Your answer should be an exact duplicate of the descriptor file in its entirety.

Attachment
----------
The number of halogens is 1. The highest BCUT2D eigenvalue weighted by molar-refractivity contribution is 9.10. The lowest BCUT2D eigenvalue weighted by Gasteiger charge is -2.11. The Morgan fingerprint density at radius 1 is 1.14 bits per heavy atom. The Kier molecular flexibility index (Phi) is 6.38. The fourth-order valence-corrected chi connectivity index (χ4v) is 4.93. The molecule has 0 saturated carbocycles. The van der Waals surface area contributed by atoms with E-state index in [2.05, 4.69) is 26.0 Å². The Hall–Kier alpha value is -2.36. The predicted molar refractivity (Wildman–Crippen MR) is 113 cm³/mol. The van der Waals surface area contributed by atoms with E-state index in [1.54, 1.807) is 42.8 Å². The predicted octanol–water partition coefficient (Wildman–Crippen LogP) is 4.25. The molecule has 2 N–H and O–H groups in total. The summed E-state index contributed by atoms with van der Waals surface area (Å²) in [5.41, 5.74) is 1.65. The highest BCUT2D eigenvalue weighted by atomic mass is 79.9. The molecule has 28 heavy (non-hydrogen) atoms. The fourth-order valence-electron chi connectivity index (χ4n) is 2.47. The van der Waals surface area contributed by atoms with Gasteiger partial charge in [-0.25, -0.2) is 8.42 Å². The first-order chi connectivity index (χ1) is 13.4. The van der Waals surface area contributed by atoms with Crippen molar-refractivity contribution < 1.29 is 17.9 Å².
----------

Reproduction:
The number of halogens is 1. The highest BCUT2D eigenvalue weighted by molar-refractivity contribution is 9.10. The lowest BCUT2D eigenvalue weighted by Gasteiger charge is -2.11. The Morgan fingerprint density at radius 1 is 1.14 bits per heavy atom. The Kier molecular flexibility index (Phi) is 6.38. The fourth-order valence-corrected chi connectivity index (χ4v) is 4.93. The molecule has 0 saturated carbocycles. The van der Waals surface area contributed by atoms with E-state index in [2.05, 4.69) is 26.0 Å². The Hall–Kier alpha value is -2.36. The predicted molar refractivity (Wildman–Crippen MR) is 113 cm³/mol. The van der Waals surface area contributed by atoms with E-state index in [1.54, 1.807) is 42.8 Å². The predicted octanol–water partition coefficient (Wildman–Crippen LogP) is 4.25. The molecule has 2 N–H and O–H groups in total. The summed E-state index contributed by atoms with van der Waals surface area (Å²) in [5.41, 5.74) is 1.65. The highest BCUT2D eigenvalue weighted by atomic mass is 79.9. The molecule has 28 heavy (non-hydrogen) atoms. The fourth-order valence-electron chi connectivity index (χ4n) is 2.47. The van der Waals surface area contributed by atoms with Gasteiger partial charge in [-0.25, -0.2) is 8.42 Å². The first-order chi connectivity index (χ1) is 13.4. The van der Waals surface area contributed by atoms with Crippen molar-refractivity contribution < 1.29 is 17.9 Å².